Judge dismissed felony charge against medical marijuana patient Max Lorincz

Posted at 10:30 AM, Jan 22, 2016
and last updated 2016-01-25 18:30:00-05

OTTAWA COUNTY, Mich. – After 16 months of a criminal and family court battle, an Ottawa County Circuit Court Judge dismissed wrongful felony charges against a Spring Lake father and card-carrying medical marijuana patient for having “synthetic THC.”

Friday Max Lorincz was in court for multiple hearings regarding his criminal case, after he was charged with a two-year felony for what the Michigan State Police crime lab depicts as “synthetic THC.” Judge Edward Post ruled that the prosecution did not provide any evidence to prove what Lorincz had was not marijuana; therefore the charge is dropped.

“It’s been a long 16 months, it’s just nice to have it over that’s for sure,” said Lorincz.

“I’m glad it helps anyone else, I mean from the very beginning I haven’t been willing to take a plea deal or anything ‘cause I didn’t do anything wrong. We’ve always medicated properly, and tried to make sure that we’re doing everything right,” he said.

This dismissal has statewide implications for marijuana cases, and potentially puts a stop to erroneous charges of synthetic THC. Several MSP crime lab directors and scientists argued themselves that it is unreasonable to believe synthetic THC would be tested in their labs.

“The judge got it right: the law is very clear on this, and any prosecutor that proceeds under a theory as this office did here is flat-out wrong,” said Attorney Michael Komorn, who represents Lorincz.

“It should be appealed, they should be stopped from doing that. So all defense lawyers should know that it’s an inappropriate charge.”

This dismissal is a huge step for Lorincz, but his life is only partly back to normal as he and his wife continue to fight for custody of their six-year-old son, Dante.

“[My son] has been incredibly happy, having a lot of fun and begs us to come home constantly,” said Lorincz.

“Obviously we can’t give him answers about any of that, but we try to keep him positive, we try to stay as positive as we can.”

Lorincz’s crime lab report showed he had a “smear” amount of THC, the psychoactive ingredient in marijuana, and then the phrase “origin unknown.” He was charged with a two-year felony for having synthetic pot; a case FOX 17 has been reporting since February 2015. As a result of this charge, Lorincz and his wife lost custody of Dante, and have spent the last 16 months in a separate family court case that has uprooted their lives.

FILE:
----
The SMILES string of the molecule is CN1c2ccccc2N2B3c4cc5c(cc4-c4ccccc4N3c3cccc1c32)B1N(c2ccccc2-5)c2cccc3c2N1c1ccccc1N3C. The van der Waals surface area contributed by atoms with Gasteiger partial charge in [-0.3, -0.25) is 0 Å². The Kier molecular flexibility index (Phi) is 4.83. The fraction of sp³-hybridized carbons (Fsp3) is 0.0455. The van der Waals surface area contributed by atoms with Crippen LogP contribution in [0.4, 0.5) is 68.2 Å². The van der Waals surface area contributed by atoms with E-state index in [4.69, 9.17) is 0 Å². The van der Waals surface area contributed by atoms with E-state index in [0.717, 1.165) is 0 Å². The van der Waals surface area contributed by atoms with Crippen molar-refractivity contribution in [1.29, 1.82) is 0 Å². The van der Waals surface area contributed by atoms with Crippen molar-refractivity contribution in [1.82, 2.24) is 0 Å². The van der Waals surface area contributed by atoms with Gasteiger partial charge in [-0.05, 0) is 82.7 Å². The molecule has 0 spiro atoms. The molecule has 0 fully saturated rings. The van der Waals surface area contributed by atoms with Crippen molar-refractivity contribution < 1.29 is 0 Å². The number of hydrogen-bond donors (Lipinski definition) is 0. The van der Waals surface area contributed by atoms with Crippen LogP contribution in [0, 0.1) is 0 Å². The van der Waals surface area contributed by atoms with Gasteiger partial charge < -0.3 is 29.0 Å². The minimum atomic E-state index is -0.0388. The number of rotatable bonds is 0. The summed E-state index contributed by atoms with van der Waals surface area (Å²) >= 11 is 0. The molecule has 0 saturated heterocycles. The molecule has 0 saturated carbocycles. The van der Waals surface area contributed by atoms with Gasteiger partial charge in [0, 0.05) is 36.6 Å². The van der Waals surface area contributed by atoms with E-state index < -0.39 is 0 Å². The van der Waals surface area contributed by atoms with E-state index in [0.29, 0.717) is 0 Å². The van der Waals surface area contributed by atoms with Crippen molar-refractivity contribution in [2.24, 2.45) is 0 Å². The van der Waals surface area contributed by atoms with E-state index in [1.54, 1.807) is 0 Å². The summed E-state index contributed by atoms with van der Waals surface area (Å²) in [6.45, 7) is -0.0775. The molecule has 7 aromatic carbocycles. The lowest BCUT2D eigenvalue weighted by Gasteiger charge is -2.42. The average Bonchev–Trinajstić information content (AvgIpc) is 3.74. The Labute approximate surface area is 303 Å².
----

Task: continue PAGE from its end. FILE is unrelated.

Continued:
In October, FOX 17 broke Komorn’s allegations that the crime labs’ recent policy change is corrupt. It’s a policy that is accused of targeting Michigan medical marijuana patients with far-reaching affects for Lorincz,  who is fighting for custody of his son because of it.

Komorn first accused prosecutors of inappropriately influencing the way the MSP crime labs report marijuana extracts, when plant matter is not visible–like in the case of brownies and oils–as “origin unknown” on the lab report. This statement allows prosecutors the discretion to charge a person with a felony for having “synthetic THC,” instead of having marijuana, which is a misdemeanor.

Komorn, along with Attorneys Neil Rockind and Mike Nichols, filed federal complaints against the MSP crime labs to the National Institute of Justice. Their complaints call for an independent investigation into these allegations that the state crime labs are knowingly misreporting marijuana as “origin unknown,” which again leads to felonies for synthetic THC.

The bottom line, Komorn and others argue, is the crime labs should be dependent of the state police. Emails Komorn obtained through the Freedom of Information Act show a conflict of interest between police, the crime lab, and prosecutors he said.

“The emails tell a story that show there’s a deep conflict of interest, and this case is that example,” said Komorn.

“The emails from this case reflect a non-independent forensic center that is essentially witnesses for the prosecution with the same goal of conviction, not a goal of science and accuracy.”

Friday in Ottawa County Circuit Court, Judge Post heard the defense’s motion to quash Lorincz’s bindover; Daubert hearing; as well as a bill of particulars.

Attorney Karen Miedema with the Ottawa County Prosecutor’s Office, handling Lorincz’s case, declined to comment. Miedema told FOX 17 the prosecution is considering filing one-year misdemeanor charges for marijuana possession against Lorincz.

“We’re going to hope it’s over, we’re going to hope they’re going to re-evaluate their case and end it so we can move on, and Max can move on with his life,” said Komorn.

Here is a series of stories of background on Lorincz’s case:

A permanency planning hearing for Lorincz to regain custody of his son was heard in Ottawa County Probate Court Friday afternoon. Judge Mark Feyen said he was “90 percent” ready to reunite the family going into the hearing, but continued supervised visits until the next hearing which will be set within the next two months.

Officials with the Michigan State Police and the Prosecuting Attorneys Association of Michigan continue to deny these allegations: that politics influenced the way their crime labs report the origin of marijuana extracts on reports. The MSP has repeatedly denied FOX 17’s requests for interviews.

Stay with FOX 17 for developments on this case.